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Lucky Nampijinpa Langdon / Water Dreaming

61cm x 46cm Acrylic on Canvas

 

SKU: 350-13

$410.00

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SKU: 350-13 Category:

Artwork is accompanied by Warlukurlangu Artists (Yuendumu) Art Centre Certificate of Authenticity/Provenance

Lucky Nampijinpa Langdon was born in 1946 in the bush close to Yuendumu, an Aboriginal settlement located 290kms north-west of Alice Springs in the central desert of Australia. The settlement was in established in 1946, a Baptist mission was established there in 1947 and by 1955 many of the Warlpiri people had settled in the community. Lucky has lived there for most of her life and when she was little attended the local mission school as well as travelling around the country with her parents and learning about the sites in the traditional way.

Lucky has been painting with Warlukurlangu Artists since 1987. She paints her Jukurrpa stories, Dreamings that have been passed down to her by her ancestors, stories that relate directly to her traditional country, its features and the plants and animals that inhabit the land. Like most of the local women she still enjoys travelling across her country and regularly goes out hunting and collecting traditional foods.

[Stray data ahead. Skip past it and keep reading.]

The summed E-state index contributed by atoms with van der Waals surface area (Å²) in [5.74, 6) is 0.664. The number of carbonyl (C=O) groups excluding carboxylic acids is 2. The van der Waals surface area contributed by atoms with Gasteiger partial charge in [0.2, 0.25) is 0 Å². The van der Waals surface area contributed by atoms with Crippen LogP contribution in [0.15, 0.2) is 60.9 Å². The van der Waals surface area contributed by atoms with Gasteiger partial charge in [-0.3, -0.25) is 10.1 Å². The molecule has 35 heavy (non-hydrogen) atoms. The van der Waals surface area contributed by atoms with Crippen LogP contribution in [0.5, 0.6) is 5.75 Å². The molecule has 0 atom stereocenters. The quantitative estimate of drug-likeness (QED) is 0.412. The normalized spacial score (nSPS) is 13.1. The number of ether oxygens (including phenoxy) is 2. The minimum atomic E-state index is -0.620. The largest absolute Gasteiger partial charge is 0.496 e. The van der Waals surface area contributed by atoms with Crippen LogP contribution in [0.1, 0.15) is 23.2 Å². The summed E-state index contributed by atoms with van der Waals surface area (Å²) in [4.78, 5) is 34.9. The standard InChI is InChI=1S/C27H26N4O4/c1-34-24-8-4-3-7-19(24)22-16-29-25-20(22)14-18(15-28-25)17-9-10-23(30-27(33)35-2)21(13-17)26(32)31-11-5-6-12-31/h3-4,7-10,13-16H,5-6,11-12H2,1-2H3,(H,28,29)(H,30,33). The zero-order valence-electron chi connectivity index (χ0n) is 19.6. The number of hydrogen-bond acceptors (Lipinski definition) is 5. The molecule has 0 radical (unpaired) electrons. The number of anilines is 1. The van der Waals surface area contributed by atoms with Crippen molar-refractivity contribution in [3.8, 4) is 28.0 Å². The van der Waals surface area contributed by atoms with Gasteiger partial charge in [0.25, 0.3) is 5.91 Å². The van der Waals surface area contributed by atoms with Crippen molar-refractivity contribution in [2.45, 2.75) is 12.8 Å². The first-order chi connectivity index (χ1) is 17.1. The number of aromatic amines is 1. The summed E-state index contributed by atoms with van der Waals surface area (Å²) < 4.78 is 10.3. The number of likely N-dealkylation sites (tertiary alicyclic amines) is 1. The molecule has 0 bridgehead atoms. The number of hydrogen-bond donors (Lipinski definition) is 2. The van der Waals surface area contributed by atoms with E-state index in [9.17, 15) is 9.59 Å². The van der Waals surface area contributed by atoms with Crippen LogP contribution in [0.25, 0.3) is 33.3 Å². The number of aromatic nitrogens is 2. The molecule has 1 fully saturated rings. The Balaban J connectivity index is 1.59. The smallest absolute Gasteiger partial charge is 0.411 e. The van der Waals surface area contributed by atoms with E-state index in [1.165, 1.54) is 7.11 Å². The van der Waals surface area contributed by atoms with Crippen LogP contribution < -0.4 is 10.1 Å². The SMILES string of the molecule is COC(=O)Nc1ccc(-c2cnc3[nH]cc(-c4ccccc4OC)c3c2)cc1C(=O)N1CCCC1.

The country associated with this ‘ngapa Jukurrpa’ (water Dreaming) is Mikanji, a watercourse west of Yuendumu that is usually dry. There are ‘mulju’ (soakages) in this creek bed. The ‘kirda’ (owners) of this Dreaming site are Nangala/Nampijinpa women and Jangala/Jampijinpa men. Mikanji is an important water Dreaming site, and features in at least three different water Dreaming tracks.

The water Dreaming travelled from Puyurru, northwest of Yuendumu, to a ‘mulju’ (soakage) in the Mikanji creek. It unleashed a huge storm there. Two old blind women of the Nampijinpa skin group were sitting by the side of the soakages. As the two women strained their eyes to see the sky, tears formed in their eyes, creating the rain. Their spirits can still be seen at Mikanji in the form of two ‘ngapiri’ (river red gums) growing near the soakage.

Motifs frequently used to depict this story include concentric circles representing ‘mulju'(water soakages), short bars depicting ‘mangkurdu'(clouds) and U shapes depicing the ‘kirda’ (owners) of the Dreaming.

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